Short interest in banking stocks traded on the New York and American stock exchanges rose by 7.1% in the month ending May 15 to more than 156 million shares.

The rising short interest reflects hedging strategies of investors as well as bets that the stocks will decline in value after a recent rally.

The largest increases in banks' short positions were in shares of Citicorp and Fleet Financial Corp. They also ranked first and second in total short interest for the second straight month.

Short activity in Citicorp jumped by 4.9 million shares, or 23.5%, with arbitragers focusing on the imminent conversion of preferred stock issued by the New York bank as part of its huge recapitalization effort several years ago.

With over 25.7 million shares shorted as of May 15, Citicorp has by far the largest short interest among the nation's banks.

Fleet ranked second with 16.5 million shares, up 3.8 million shares or 29.7% from last month's tally.

The flurry in stock of Fleet, based in Providence, R.I., is also largely arbitrage related. The activity centers on Fleet's planned acquisition of Shawmut National Corp., Hartford, Conn.

Short interest is the total number of shares of a stock that have been borrowed and sold by investors in anticipation of profiting by repaying such loans with cheaper shares.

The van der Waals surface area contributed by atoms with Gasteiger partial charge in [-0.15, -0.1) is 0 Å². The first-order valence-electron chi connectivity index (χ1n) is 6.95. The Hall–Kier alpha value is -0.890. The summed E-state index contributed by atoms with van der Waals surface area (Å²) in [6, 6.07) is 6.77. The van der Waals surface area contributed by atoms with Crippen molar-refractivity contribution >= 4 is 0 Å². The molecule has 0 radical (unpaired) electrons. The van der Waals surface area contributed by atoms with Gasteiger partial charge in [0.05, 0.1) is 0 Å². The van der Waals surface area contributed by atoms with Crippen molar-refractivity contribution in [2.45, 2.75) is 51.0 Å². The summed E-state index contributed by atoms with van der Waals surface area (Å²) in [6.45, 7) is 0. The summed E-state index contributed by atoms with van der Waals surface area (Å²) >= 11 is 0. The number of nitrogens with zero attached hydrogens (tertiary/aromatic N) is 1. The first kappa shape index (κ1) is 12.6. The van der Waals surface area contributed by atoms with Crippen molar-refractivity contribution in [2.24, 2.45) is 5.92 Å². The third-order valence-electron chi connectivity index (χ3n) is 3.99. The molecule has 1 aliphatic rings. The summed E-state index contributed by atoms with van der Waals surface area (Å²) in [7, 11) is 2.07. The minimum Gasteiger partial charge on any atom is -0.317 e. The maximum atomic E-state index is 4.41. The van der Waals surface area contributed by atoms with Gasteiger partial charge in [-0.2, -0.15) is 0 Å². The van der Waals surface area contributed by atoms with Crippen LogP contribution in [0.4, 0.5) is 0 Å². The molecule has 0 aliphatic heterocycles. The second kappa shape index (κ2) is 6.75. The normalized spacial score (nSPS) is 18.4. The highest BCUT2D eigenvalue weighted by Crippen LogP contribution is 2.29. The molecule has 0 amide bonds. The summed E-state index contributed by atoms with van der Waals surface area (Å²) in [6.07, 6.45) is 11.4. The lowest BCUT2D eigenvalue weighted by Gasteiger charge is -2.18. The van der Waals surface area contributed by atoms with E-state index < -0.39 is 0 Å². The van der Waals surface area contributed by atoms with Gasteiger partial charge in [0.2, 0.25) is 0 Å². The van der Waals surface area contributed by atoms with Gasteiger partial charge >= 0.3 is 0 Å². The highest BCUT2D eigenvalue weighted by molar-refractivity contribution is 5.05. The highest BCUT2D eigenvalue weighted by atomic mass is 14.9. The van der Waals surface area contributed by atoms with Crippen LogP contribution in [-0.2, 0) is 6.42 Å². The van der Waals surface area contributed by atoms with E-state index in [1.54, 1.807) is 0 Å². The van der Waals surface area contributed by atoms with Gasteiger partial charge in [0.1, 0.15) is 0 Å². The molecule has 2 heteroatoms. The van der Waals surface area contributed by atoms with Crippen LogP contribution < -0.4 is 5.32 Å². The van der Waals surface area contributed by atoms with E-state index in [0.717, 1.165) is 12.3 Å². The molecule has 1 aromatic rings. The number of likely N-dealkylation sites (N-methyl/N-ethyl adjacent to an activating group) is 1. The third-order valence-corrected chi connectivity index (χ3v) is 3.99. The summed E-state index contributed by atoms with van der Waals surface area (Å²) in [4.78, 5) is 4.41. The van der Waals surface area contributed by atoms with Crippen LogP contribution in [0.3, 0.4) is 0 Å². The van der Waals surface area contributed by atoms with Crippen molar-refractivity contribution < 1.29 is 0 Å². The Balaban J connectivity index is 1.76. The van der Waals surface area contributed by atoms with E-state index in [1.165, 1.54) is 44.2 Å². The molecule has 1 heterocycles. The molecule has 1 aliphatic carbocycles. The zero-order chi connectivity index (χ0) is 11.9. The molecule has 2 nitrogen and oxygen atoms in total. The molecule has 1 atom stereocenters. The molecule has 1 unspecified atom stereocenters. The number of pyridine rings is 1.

Investors engage in short selling if they think the price of the stock involved will fall or to offset similar long positions. Increasingly, short selling is part of sophisticated hedging and arbitrage strategies on Wall Street.

The third-largest increase in short interest was in shares of National City Corp., Cleveland, up 1.8 million shares, or 49%, to 5.5 million shares.

The fourth-largest gain from mid-April to mid-May was in the shares of Bank of New York Co., up 1.5 million, or 31% to nearly 6.5 million shares.

On average, the short interest in banks traded on the New York and American exchanges would require 6.9 days of trading volume for investors to cover their short positions with shares purchased to replace the borrowed shares.

National City Corp., whose stock recently traded an average of 150,852 shares a day, has a coverage ratio of 36.7 days. Fleet's ratio is 28 days, while Citicorp's ratio is 15.4 days.

Data on short interest are compiled monthly by the exchanges. The National Association of Securities Dealers Automated Quotation market does the same for Nasdaq traded stocks at a later date.

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